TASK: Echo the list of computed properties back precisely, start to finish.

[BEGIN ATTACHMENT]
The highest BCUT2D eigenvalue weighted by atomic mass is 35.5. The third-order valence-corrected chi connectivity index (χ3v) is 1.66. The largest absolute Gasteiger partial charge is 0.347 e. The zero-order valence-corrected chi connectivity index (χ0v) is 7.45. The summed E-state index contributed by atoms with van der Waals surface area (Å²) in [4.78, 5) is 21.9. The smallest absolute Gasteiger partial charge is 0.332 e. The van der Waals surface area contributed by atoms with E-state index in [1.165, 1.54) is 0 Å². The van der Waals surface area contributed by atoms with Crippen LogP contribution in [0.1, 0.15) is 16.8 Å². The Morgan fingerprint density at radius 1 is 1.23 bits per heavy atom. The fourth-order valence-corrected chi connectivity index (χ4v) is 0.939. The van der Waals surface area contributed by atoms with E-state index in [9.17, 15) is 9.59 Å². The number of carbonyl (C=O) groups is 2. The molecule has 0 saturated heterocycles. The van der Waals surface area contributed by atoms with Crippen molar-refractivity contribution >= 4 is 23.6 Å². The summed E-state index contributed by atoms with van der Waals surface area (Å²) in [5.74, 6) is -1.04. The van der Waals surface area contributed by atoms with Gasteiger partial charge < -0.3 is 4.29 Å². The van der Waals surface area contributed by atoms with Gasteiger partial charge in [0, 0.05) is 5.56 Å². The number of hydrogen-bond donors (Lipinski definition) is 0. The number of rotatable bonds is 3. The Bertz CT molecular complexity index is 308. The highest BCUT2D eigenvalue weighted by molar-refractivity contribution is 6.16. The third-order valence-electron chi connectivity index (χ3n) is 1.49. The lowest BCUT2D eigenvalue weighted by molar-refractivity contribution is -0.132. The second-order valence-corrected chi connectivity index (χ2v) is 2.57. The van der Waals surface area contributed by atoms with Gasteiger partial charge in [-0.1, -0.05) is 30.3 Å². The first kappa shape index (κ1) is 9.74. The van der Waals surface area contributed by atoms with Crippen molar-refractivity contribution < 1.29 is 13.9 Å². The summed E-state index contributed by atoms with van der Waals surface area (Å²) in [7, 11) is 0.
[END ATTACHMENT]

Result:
The highest BCUT2D eigenvalue weighted by atomic mass is 35.5. The third-order valence-corrected chi connectivity index (χ3v) is 1.66. The largest absolute Gasteiger partial charge is 0.347 e. The zero-order valence-corrected chi connectivity index (χ0v) is 7.45. The summed E-state index contributed by atoms with van der Waals surface area (Å²) in [4.78, 5) is 21.9. The smallest absolute Gasteiger partial charge is 0.332 e. The van der Waals surface area contributed by atoms with E-state index in [1.165, 1.54) is 0 Å². The van der Waals surface area contributed by atoms with Crippen LogP contribution in [0.1, 0.15) is 16.8 Å². The Morgan fingerprint density at radius 1 is 1.23 bits per heavy atom. The fourth-order valence-corrected chi connectivity index (χ4v) is 0.939. The van der Waals surface area contributed by atoms with E-state index in [9.17, 15) is 9.59 Å². The number of carbonyl (C=O) groups is 2. The molecule has 0 saturated heterocycles. The van der Waals surface area contributed by atoms with Crippen molar-refractivity contribution >= 4 is 23.6 Å². The summed E-state index contributed by atoms with van der Waals surface area (Å²) in [5.74, 6) is -1.04. The van der Waals surface area contributed by atoms with Gasteiger partial charge < -0.3 is 4.29 Å². The van der Waals surface area contributed by atoms with Gasteiger partial charge in [0, 0.05) is 5.56 Å². The number of hydrogen-bond donors (Lipinski definition) is 0. The number of rotatable bonds is 3. The Bertz CT molecular complexity index is 308. The highest BCUT2D eigenvalue weighted by molar-refractivity contribution is 6.16. The third-order valence-electron chi connectivity index (χ3n) is 1.49. The lowest BCUT2D eigenvalue weighted by molar-refractivity contribution is -0.132. The second-order valence-corrected chi connectivity index (χ2v) is 2.57. The van der Waals surface area contributed by atoms with Gasteiger partial charge in [-0.1, -0.05) is 30.3 Å². The first kappa shape index (κ1) is 9.74. The van der Waals surface area contributed by atoms with Crippen molar-refractivity contribution < 1.29 is 13.9 Å². The summed E-state index contributed by atoms with van der Waals surface area (Å²) in [7, 11) is 0.